This past Monday I attended the press preview for Sensitive Geometries: Brazil 1950s-1980s organized by freelance dealer and curator Olivier Renaud-Clément at Hauser & Wirth’s uptown gallery at 69th and Madison. The exhibition was organized more because of Olivier's personal interest in several generations of Brazilian artists rather than an attempt to create a comprehensive survey of post war art from Brazil.

Another interesting point was his discussion of how all of the artists featured in the exhibition are avidly collected in Brazil but have little name recognition outside the country. They’ve published a handsome catalog in the spirit of a publication created for the first and historic New-Concrete exhibition that was held at the Museum of Modern Art in Rio de Janeiro in 1959.
Through the Looking Glass at Hauser & Wirth. Olivier Renaud-Clément discusses his exhibition at Hauser & Wirth.
Installation view at Hauser & Wirth.
Franz Weissmann
Aluminum plate
90 x 110 cm / 35 3/8 x 43 1/4 in
© Franz Weissmann
Courtesy of Private Collection
Mira Schendel
Tempera on paper
50 x 35.5 cm / 19 5/8 x 14 in
© Mira Schendel Estate
Courtesy of Mira Schendel Estate
Photo: Max Schendel
Anna Maria Maiolino
S.O.S. no Trópico de Capricórnio, from Mapas Mentais series
1974 / 2008
India ink and Letraset on paper in wooden box with glass
51 x 42 x 6 cm / 20 1/8 x 16 1/2 x 2 3/8 in
© Anna Maria Maiolino
Courtesy the artist and Hauser & Wirth
Paulo Werneck
c. 1950
Gouache on paper
38.5 x 50.5 cm / 15 1/8 x 19 7/8 in
© Paulo Weneck
Courtesy of Paulo Werneck and Gaspar Saldanha
I’ve known Olivier for years and always marvel at his ability to organize exhibitions of art and photography that are truly educational for me. This exhibition of a diverse range of twelve artist previously unknown to me is yet another feather in his multi-plumed hat! The exhibition continues through October 26.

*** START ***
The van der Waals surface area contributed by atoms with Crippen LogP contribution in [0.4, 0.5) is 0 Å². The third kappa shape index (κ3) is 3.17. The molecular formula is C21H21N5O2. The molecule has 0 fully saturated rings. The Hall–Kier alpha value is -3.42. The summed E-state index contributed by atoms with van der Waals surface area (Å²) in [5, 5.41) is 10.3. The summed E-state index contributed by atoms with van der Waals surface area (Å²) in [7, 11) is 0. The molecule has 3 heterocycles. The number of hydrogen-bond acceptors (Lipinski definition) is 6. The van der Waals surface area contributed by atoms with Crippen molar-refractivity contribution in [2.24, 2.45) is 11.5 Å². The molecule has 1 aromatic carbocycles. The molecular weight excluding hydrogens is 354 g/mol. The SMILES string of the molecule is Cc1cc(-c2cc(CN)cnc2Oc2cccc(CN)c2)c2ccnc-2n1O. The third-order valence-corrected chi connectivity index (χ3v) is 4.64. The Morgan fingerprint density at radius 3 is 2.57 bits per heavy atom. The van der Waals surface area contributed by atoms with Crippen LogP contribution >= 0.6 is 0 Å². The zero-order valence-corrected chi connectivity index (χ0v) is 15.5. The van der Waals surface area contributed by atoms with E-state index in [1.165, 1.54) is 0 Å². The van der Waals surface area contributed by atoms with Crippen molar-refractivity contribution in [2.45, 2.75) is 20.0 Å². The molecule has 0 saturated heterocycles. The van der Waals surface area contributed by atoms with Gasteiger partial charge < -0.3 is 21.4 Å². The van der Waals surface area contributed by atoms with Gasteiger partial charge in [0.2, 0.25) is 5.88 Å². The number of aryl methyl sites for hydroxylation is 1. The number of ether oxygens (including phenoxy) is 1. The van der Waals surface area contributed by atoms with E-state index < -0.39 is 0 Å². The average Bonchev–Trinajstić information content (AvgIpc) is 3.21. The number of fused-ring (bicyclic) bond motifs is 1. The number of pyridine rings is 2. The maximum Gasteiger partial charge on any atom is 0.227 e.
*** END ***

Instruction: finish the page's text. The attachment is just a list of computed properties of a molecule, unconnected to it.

Now that the traffic nightmare of the UN General Assembly is behind us perhaps I can venture outside the Upper East Side to take in this season’s exhibitions have to offer. I did venture to mid-town once — to 30 Rockefeller Center to meet Jean-Marc Leri, director of Paris’s Carnavalet Museum at the Rockefeller offices there.
After leaving Hauser & Wirth I spotted Jamie Creel taking a Zebra head out of a car in front of Creel and Gow on 70th Street.
30 Rock from Fifth Avenue.
Leri was in town to promote the new Paris 3D project — an amazing creation by Dassault Systems that allows one to not only explore the city of today but to go back into its history in three dimensions. Unfortunately, it's only available currently for PCs so this MAC loyalist can only pray for a compatible version to come out in the near future.
A screenshot from the Paris 3D project.